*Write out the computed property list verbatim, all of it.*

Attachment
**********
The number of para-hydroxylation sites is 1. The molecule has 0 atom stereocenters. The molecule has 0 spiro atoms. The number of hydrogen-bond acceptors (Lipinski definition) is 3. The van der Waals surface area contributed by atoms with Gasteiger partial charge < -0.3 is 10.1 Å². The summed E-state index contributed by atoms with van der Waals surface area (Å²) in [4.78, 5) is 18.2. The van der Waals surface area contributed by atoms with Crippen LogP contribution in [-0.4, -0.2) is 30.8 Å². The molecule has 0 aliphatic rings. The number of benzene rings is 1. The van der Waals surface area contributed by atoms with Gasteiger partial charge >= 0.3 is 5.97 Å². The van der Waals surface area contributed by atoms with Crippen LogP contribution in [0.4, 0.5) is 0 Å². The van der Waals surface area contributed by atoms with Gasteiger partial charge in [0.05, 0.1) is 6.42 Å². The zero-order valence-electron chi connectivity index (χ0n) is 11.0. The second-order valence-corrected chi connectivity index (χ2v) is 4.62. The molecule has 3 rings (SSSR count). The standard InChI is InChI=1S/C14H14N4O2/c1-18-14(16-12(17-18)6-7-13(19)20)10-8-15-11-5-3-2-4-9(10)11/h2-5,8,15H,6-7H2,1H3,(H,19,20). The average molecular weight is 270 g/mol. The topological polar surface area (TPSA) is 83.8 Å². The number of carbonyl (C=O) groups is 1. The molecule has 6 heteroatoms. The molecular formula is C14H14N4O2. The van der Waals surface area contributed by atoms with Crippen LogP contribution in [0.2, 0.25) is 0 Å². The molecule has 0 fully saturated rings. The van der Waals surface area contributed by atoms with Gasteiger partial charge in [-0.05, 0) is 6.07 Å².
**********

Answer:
The number of para-hydroxylation sites is 1. The molecule has 0 atom stereocenters. The molecule has 0 spiro atoms. The number of hydrogen-bond acceptors (Lipinski definition) is 3. The van der Waals surface area contributed by atoms with Gasteiger partial charge < -0.3 is 10.1 Å². The summed E-state index contributed by atoms with van der Waals surface area (Å²) in [4.78, 5) is 18.2. The van der Waals surface area contributed by atoms with Crippen LogP contribution in [-0.4, -0.2) is 30.8 Å². The molecule has 0 aliphatic rings. The number of benzene rings is 1. The van der Waals surface area contributed by atoms with Gasteiger partial charge >= 0.3 is 5.97 Å². The van der Waals surface area contributed by atoms with Crippen LogP contribution in [0.4, 0.5) is 0 Å². The van der Waals surface area contributed by atoms with Gasteiger partial charge in [0.05, 0.1) is 6.42 Å². The zero-order valence-electron chi connectivity index (χ0n) is 11.0. The second-order valence-corrected chi connectivity index (χ2v) is 4.62. The molecule has 3 rings (SSSR count). The standard InChI is InChI=1S/C14H14N4O2/c1-18-14(16-12(17-18)6-7-13(19)20)10-8-15-11-5-3-2-4-9(10)11/h2-5,8,15H,6-7H2,1H3,(H,19,20). The average molecular weight is 270 g/mol. The topological polar surface area (TPSA) is 83.8 Å². The number of carbonyl (C=O) groups is 1. The molecule has 6 heteroatoms. The molecular formula is C14H14N4O2. The van der Waals surface area contributed by atoms with Crippen LogP contribution in [0.2, 0.25) is 0 Å². The molecule has 0 fully saturated rings. The van der Waals surface area contributed by atoms with Gasteiger partial charge in [-0.05, 0) is 6.07 Å².